Samuel Beckett’s Waiting For Godot

654 Words3 Pages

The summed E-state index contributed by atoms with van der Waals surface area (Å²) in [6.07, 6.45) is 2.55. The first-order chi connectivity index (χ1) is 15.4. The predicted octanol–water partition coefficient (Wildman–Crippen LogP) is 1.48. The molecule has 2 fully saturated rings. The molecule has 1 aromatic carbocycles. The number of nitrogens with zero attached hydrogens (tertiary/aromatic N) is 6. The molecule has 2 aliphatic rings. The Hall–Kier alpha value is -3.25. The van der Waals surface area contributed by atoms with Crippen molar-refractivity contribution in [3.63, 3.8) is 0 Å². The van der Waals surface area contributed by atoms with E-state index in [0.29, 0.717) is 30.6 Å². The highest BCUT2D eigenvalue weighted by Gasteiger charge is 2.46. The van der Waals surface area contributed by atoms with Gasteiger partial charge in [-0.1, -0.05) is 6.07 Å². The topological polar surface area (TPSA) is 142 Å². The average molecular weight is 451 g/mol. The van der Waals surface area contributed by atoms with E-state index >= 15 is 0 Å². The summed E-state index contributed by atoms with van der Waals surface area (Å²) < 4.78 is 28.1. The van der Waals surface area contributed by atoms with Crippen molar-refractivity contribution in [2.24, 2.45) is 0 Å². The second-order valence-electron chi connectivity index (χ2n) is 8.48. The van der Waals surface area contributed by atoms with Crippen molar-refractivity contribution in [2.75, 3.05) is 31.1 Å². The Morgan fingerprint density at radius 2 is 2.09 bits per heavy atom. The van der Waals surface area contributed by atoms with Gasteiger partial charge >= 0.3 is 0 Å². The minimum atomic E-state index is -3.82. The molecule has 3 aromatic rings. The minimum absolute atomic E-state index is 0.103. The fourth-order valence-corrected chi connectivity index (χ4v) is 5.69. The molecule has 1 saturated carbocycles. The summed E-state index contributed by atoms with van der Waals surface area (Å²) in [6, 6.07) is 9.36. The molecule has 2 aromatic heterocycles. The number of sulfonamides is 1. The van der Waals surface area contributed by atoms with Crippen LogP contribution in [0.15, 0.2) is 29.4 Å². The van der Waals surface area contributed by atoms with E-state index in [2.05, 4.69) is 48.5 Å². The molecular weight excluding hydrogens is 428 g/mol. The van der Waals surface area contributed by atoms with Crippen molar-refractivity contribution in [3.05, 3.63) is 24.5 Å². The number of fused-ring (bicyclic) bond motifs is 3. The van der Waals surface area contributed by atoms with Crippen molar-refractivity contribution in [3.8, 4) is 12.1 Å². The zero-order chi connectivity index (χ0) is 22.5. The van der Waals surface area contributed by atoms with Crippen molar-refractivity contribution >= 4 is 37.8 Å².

While considering the work, its author, and the comments I have found about the play, I have come up with three hypotheses as to the meaning and overall theme. Either it is about Humanity waiting for a savior that does exist to return; or it could be about the hopelessness of Humanity waiting for a savior that doesn’t exist, and therefore will never come; or, the easiest of possibilities, that Waiting really has no theme at all. This last theory is the one that I most readily accept, and the answer that Samuel Beckett, the author of the play, put forth when questioned about the meaning of his strange little piece. Many critics put the first theory forth as the true meaning of Waiting, and there are many aspects of it by which they can make their point. The most obvious is the title character, Godot, because the root word of the name is God. The many references to Christianity also create a close connection between the storyline and many important stories from the Bible. From the very beginning Vladimir and Estragon ponder their salvation, consider death, and draw a parallel between themselves and the two thieves that were crucified along with Jesus, according to the Gospels. Vladimir: …One of the thieves was saved. It’s a reasonable percentage. Gogo. Estragon: What? Vladimir: Suppose we repented. Estragon: Repented what? Vladimir: Oh…we wouldn’t have to go into the details. Estragon: Our being born? (Beckett, p.8) The general attitude expressed throughout is the hopelessness, or possibly the meaningless-ness of life. Humanity’s purpose is simply to wait out its existence until the Second Coming. Everything we do, say, feel, experience, etc., is just passing the time until our lives come to an end. Vladimir: That passed the time. Estragon: It would have passed in any case. Vladimir: Yes, but not so rapidly. (Beckett, p.31) Let us assume that Godot does symbolize God. He is someone who will come to make a great change in the Vladimir and Estragon’s lives, a great change for the better. But Godot, and whatever that change may be, does not come throughout the length of the play. They mistake Pozzo for Godot, and they mistake the messenger for Godot, because they do not know what Godot looks like or what manner of person he may be.
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